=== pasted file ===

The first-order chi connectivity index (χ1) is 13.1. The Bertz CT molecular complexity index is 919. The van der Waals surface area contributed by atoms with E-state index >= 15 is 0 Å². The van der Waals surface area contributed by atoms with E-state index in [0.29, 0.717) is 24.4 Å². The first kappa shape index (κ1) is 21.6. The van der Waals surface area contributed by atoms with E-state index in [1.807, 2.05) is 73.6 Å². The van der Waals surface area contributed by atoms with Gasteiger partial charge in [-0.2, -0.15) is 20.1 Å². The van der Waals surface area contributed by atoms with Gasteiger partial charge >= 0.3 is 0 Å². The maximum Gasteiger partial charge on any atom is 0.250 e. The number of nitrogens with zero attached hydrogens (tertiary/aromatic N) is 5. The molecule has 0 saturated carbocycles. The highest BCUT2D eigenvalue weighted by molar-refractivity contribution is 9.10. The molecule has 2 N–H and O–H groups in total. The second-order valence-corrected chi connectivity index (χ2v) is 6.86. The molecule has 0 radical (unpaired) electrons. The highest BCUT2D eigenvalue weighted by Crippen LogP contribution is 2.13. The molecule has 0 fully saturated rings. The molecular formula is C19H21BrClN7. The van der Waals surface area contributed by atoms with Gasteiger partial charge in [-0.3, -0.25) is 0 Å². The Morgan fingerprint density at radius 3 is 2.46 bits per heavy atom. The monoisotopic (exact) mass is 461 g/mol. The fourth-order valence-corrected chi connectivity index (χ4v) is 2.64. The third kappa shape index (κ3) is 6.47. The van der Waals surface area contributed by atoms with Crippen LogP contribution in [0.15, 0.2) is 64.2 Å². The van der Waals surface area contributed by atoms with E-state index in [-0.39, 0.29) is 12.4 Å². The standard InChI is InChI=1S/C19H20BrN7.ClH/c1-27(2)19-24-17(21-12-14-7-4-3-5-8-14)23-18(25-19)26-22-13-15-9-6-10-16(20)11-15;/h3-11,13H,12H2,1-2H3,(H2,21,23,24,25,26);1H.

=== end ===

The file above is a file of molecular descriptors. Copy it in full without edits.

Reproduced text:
The first-order chi connectivity index (χ1) is 13.1. The Bertz CT molecular complexity index is 919. The van der Waals surface area contributed by atoms with E-state index >= 15 is 0 Å². The van der Waals surface area contributed by atoms with E-state index in [0.29, 0.717) is 24.4 Å². The first kappa shape index (κ1) is 21.6. The van der Waals surface area contributed by atoms with E-state index in [1.807, 2.05) is 73.6 Å². The van der Waals surface area contributed by atoms with Gasteiger partial charge in [-0.2, -0.15) is 20.1 Å². The van der Waals surface area contributed by atoms with Gasteiger partial charge >= 0.3 is 0 Å². The maximum Gasteiger partial charge on any atom is 0.250 e. The number of nitrogens with zero attached hydrogens (tertiary/aromatic N) is 5. The molecule has 0 saturated carbocycles. The highest BCUT2D eigenvalue weighted by molar-refractivity contribution is 9.10. The molecule has 2 N–H and O–H groups in total. The second-order valence-corrected chi connectivity index (χ2v) is 6.86. The molecule has 0 radical (unpaired) electrons. The highest BCUT2D eigenvalue weighted by Crippen LogP contribution is 2.13. The molecule has 0 fully saturated rings. The molecular formula is C19H21BrClN7. The van der Waals surface area contributed by atoms with Gasteiger partial charge in [-0.3, -0.25) is 0 Å². The Morgan fingerprint density at radius 3 is 2.46 bits per heavy atom. The monoisotopic (exact) mass is 461 g/mol. The fourth-order valence-corrected chi connectivity index (χ4v) is 2.64. The third kappa shape index (κ3) is 6.47. The van der Waals surface area contributed by atoms with Crippen LogP contribution in [0.15, 0.2) is 64.2 Å². The van der Waals surface area contributed by atoms with E-state index in [-0.39, 0.29) is 12.4 Å². The standard InChI is InChI=1S/C19H20BrN7.ClH/c1-27(2)19-24-17(21-12-14-7-4-3-5-8-14)23-18(25-19)26-22-13-15-9-6-10-16(20)11-15;/h3-11,13H,12H2,1-2H3,(H2,21,23,24,25,26);1H.